Years before George Washington became president of the United States, he penned 110 “Rules of Civility & Decent Behavior In Company and Conversation.” His writing project was more an exercise in youthful penmanship, because he copied a translated older text, originally written by French Jesuits. Nevertheless, the focus of Washington’s observations was civility: polite, reasonable, and respectful behavior. 

A few of Washington’s rules struck me recently, as I was thinking about the current presidential campaign: “Every action done in company ought to be with some sign of respect to those present.”…….”When you reprove another be without blame yourself.”…… “Let your conversation be without malice or envy.”……”In all causes of passion allow reason to govern.”

Our early American leaders lived in times of tremendous social change. Sometimes we overly romanticize their lives, forgetting their environment of fear, social unrest, “Indian” atrocities, counter-reaction colonialists’ atrocities, slave rebellions, fear-mongering propagandists, intercultural conflicts, and the terrorism spread by rumors of foreign intrigue.

In a letter written to his wife, our second president, John Adams, confided to Abigail about his “fear that in every assembly members will obtain influence by noise not sense.” His letter went on to warn about the dangers of political leaders not acting with respect and decency to such a degree that the government would eventually fall apart. 

Almost two decades into the third millennium, our country and our world are changing even more dramatically. Fear and anxiety are byproducts. The pace of change is accelerating. A bit ironically, a great many contemporary people are anxiously trying to maintain their identity as their very identity itself is changing. White Christian America, for example, is diminishing as a new form of immigrant America is taking shape: multi-ethnic, multi-cultural, and multi-religious. For a growing number of people, however, it is also an America increasingly disconnected from institutional religion. Perhaps that is more our challenge than our danger?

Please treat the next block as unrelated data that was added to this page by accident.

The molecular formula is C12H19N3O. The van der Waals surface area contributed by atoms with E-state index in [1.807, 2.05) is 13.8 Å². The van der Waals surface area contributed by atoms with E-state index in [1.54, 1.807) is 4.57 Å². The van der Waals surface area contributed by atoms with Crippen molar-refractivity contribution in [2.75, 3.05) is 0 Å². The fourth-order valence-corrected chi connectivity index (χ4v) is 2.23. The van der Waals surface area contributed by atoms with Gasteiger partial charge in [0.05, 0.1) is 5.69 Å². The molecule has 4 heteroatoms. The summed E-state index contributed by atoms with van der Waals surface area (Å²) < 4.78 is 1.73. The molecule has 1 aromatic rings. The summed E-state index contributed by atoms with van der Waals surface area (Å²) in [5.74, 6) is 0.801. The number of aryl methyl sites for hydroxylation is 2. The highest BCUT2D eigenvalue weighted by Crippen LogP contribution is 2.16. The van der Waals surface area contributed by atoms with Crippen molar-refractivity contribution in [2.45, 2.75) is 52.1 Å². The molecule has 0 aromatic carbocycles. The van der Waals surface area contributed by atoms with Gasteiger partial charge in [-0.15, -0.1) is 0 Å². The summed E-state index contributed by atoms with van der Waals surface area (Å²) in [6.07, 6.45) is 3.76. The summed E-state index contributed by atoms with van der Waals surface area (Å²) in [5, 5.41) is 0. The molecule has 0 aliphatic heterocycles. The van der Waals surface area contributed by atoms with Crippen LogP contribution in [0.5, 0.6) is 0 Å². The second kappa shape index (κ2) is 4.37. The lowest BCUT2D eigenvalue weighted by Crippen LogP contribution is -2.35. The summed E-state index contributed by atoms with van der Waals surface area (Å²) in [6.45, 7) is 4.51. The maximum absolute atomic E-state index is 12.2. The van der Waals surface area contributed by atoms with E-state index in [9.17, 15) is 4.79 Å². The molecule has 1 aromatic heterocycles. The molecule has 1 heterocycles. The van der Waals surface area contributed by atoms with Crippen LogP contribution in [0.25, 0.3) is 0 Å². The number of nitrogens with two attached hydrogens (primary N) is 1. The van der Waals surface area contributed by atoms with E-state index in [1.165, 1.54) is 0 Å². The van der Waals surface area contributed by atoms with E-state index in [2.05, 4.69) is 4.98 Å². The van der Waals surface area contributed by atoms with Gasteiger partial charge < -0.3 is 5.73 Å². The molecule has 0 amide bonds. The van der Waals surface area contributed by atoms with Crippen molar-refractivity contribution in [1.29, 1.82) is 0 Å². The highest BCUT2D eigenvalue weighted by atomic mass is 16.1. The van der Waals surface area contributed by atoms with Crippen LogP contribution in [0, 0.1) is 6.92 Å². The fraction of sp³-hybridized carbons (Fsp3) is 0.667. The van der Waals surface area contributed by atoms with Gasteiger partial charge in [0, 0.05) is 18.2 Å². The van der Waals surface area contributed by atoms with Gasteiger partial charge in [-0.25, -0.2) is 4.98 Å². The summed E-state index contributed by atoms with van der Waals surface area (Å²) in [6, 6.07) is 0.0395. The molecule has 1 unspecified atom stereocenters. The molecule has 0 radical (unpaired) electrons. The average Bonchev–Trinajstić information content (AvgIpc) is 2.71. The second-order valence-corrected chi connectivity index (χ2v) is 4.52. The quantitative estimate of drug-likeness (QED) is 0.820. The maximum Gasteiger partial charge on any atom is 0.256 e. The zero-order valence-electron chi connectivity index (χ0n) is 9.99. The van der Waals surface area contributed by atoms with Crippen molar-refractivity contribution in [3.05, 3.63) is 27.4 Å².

Millennials have now surpassed the Baby Boomers as the nation’s largest living generation. By around 2020, more than half of America’s (USA) children will be part of a minority race or ethnic group. Today 12.3% of our U.S. population is black. According to the latest projections from the U.S. Census Bureau, the Hispanic share of the U.S. population is expected to reach 28.6% by 2060.. ..A great mix of various cultural traditions and values. And of course one cannot ignore evolving gender and sexual identities. More than 8 million adults in the United States are lesbian, gay, or bisexual: comprising 3.5% of the adult population; and majority public opinion in the United States now supports same-sex marriage. 

Reflecting about social change in our contemporary world — the Republican and Democratic conventions, the political crisis in Turkey, killings in Orlando and Dallas, the truck massacre in Nice, the latest shopping center killings in Munich, etc. — the first word that comes to my mind is leadership. Human problems require human solutions. We all need to be leaders, working together. Otherwise we disintegrate in feverish chaos.

In our families, schools, churches, and community organizations, we need to educate and equip young people with constructive leadership skills. At the same time we need to critique and disempower those “leaders” who do not lead but control. Those people are really not leaders but self-promoting authoritarian managers. The leadership responsibility rests on our shoulders.

What qualities characterize genuine and constructive leaders? 

(1) Constructive leaders are honest and transparent. They have integrity. They neither manipulate people nor play with the truth.

(2) Constructive leaders create a vision of the future that is realistic and compelling. They are not afraid of change, but see it as a continual human challenge. They understand the changes on the horizon as new opportunities for human transformation and growth.

(3) Constructive leaders inspire and motivate. They help people engage with the present and build a more humane tomorrow. They reflect deeply on the signs of the times.

(4) Constructive leaders analyze and solve problems. They observe, judge, and act in collaborative problem-solving. Yes they are often recruited, trained, and chosen to solve problems. But they don’t do it alone. They cannot do it alone.

(5) Some people are very content to sit back and watch the world go by. Or they long to return to some romanticized former time, like the 1950s…..Constructive leaders have a higher level of perseverance. They have vision but are not daydreamers. They can be counted on to get things done. They move ahead. They don’t live in the past.

(6) Constructive leaders build on solid foundations of mutual respect and trust. They do not denigrate people but lift them up. The stronger the relationships, the better the leadership. 

(7) Constructive leaders communicate with their people. They listen to them. They stimulate and promote collaborative leadership.

We are all called to leadership. Civility is a virtue. Change is a fact of life.

6 thoughts on “Civility — Change — Leadership

  1. Jack, you should have a broader audience, in my opinion. I’d like to forward your remarks to President Obama, H. Clinton, and D. Trump. Surely, one of them would/could pick up on it. Then I’d send it to the TV and radio talk show hosts to start a conflagration, but a cool one encouraging civil conversation. Do I have your permission?

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